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Re: [EMOXG] Deliverable report published as first draft: Emotion Markup Language: Requirements with Priorities

From: Dylan Evans <evansd66@googlemail.com>
Date: Wed, 7 May 2008 14:44:36 +0100
Message-ID: <e712dff40805070644v75760a88jb36a6318e710c3d@mail.gmail.com>
To: "Bill Jarrold" <jarrold@ai.sri.com>
Cc: "Marc Schroeder" <schroed@dfki.de>, EMOXG-public <public-xg-emotion@w3.org>

Dear Emoters,

I think Bill's comments about the range and type of values for
intensity and emotion regulation are very important.  But I think he
overestimates the problems associated with setting an upper bound for
a scalar value.  There are various scalar measures of happiness and
sadness and all of them involve an upper limit (eg. say how happy you
are on a measure of 1 to 10 where 10 is the happiest you've ever
been).  There are problems with such scales, of course (you may be
happier now than you have ever been) but on the whole its surprising
how valid these measurements turn out to be.  They are widely used,
and would be easy for researchers to convert to real values in the
interval [0,1].

Nevertheless, I still agree with him in principle that it would be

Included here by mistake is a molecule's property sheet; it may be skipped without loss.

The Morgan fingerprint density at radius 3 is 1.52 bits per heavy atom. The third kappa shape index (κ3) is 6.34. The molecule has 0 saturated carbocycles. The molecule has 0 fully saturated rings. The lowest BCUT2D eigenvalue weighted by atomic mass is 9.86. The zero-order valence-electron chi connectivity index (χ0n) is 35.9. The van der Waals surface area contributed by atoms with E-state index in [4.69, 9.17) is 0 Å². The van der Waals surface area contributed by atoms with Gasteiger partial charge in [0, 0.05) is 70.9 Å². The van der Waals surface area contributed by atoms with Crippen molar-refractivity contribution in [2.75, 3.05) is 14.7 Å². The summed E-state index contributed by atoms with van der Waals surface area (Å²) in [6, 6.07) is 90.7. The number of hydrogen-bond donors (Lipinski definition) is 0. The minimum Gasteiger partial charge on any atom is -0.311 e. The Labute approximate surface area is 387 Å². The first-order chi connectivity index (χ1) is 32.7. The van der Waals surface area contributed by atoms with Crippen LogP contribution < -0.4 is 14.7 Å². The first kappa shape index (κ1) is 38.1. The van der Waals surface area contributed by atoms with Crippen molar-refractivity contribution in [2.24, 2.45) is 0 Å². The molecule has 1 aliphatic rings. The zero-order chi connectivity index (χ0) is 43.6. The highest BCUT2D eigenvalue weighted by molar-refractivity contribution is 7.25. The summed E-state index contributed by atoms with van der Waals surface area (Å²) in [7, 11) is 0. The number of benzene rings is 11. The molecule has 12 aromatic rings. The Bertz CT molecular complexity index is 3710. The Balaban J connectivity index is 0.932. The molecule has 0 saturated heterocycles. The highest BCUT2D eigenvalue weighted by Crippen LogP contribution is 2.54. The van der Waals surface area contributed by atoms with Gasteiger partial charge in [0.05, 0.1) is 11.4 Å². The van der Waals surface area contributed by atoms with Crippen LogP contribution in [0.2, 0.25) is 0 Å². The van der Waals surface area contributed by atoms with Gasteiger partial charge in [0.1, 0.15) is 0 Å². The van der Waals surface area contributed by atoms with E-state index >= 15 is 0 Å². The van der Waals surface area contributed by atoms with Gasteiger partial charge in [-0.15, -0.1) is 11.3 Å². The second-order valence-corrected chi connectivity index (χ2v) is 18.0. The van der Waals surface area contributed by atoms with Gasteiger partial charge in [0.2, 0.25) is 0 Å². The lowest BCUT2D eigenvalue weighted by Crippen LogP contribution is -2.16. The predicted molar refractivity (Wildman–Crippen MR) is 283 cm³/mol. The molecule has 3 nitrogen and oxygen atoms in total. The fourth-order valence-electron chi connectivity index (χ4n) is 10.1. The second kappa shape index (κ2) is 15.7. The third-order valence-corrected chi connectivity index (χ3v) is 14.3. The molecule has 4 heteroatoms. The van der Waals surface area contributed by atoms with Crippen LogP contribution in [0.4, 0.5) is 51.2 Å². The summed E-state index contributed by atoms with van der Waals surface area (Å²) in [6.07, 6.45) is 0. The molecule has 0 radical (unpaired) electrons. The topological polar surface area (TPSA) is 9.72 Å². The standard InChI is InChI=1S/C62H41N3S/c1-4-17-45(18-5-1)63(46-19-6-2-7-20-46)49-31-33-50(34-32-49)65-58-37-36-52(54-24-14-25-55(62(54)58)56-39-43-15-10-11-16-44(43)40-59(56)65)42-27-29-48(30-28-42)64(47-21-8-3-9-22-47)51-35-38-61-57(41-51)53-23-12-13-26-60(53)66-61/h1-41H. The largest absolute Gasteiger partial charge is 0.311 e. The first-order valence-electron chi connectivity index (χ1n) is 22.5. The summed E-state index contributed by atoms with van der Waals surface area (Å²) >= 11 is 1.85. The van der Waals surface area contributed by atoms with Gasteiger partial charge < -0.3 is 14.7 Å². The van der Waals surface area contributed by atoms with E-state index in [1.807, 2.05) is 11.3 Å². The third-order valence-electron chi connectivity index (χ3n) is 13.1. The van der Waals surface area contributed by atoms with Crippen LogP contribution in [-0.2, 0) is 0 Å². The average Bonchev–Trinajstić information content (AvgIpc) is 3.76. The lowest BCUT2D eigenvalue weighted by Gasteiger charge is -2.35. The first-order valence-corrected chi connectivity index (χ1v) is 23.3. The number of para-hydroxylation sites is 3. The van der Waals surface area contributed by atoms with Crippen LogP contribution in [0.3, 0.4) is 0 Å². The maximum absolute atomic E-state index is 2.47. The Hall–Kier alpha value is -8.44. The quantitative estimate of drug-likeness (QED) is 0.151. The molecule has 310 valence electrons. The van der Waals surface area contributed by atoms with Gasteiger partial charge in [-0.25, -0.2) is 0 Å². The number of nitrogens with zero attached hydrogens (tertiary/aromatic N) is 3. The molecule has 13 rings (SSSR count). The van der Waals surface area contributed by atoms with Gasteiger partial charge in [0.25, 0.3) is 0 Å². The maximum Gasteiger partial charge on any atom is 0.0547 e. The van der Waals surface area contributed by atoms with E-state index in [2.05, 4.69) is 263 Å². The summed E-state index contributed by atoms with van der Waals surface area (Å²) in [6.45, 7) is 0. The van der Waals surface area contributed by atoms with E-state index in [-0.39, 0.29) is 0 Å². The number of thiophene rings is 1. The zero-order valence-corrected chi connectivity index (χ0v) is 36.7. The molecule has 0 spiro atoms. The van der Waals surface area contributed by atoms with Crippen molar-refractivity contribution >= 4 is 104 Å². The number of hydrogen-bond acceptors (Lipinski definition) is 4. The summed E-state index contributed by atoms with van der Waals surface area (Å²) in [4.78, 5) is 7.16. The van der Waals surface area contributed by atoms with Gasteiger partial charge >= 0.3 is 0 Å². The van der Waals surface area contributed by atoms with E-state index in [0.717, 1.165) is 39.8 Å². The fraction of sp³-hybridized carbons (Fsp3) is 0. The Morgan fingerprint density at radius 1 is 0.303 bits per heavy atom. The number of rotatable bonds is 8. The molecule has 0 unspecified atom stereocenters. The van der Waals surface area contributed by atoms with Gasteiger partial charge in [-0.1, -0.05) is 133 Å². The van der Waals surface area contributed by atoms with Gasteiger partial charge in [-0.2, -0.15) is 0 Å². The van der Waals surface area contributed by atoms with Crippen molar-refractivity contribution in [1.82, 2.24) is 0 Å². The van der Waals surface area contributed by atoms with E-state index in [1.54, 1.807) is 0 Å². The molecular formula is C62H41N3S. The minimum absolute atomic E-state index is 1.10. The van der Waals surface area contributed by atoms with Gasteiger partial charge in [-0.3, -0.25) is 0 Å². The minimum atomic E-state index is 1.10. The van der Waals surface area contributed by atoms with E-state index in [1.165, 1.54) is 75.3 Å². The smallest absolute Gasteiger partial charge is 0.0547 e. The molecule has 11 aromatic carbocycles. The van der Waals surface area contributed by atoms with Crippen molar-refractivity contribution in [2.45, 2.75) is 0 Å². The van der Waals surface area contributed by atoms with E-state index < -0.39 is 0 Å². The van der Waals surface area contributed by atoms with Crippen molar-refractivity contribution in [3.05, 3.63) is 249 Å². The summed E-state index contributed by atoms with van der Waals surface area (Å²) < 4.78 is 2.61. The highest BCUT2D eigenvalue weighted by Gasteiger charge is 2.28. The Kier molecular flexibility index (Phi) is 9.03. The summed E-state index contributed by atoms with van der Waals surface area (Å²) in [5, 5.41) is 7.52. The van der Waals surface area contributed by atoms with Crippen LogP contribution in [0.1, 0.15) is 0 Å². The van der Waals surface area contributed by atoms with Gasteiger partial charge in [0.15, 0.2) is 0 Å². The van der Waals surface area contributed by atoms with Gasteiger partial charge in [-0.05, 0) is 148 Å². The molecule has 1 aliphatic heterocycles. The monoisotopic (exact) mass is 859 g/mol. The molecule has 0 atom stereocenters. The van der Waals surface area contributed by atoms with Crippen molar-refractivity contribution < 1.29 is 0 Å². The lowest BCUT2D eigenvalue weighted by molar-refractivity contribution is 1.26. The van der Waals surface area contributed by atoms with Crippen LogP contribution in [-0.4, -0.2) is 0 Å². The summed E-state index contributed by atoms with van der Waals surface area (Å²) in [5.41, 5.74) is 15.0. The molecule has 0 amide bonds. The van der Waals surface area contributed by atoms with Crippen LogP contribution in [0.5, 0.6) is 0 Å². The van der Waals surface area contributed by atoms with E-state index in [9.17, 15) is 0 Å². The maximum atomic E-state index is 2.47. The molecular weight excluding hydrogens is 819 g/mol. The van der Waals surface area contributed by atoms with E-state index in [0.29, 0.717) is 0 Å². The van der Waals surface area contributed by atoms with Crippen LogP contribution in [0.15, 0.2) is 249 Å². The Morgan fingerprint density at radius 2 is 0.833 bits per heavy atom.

great if we didn't limit future researchers to assuming an upper
bound.  A researcher who measures happiness by the concentration of a
certain neurotransmitter will not be able to map those values to the
interval [0,1] without some extremely arbitrary assumptions, for

So, maybe we need five options for specifying the intensity of an emotion:

[a] qualitative values
[b] qualitative values relative to a particular class
[c] a partial ordering of values
[d] scalar values with an upper bound [0,1]
[e] scalar values with no upper bound [units to be specified by user]

Or is this too complex?


Dr. Dylan Evans
Senior Research Scientist
Cork Constraint Computation Centre (4C)
University College Cork,
Cork, Ireland.

Tel: +353-(0)21-4255408
Fax: +353-(0)21-4255424
Email: d.evans@4c.ucc.ie
Web: http://4c.ucc.ie
Received on Wednesday, 7 May 2008 13:45:15 UTC

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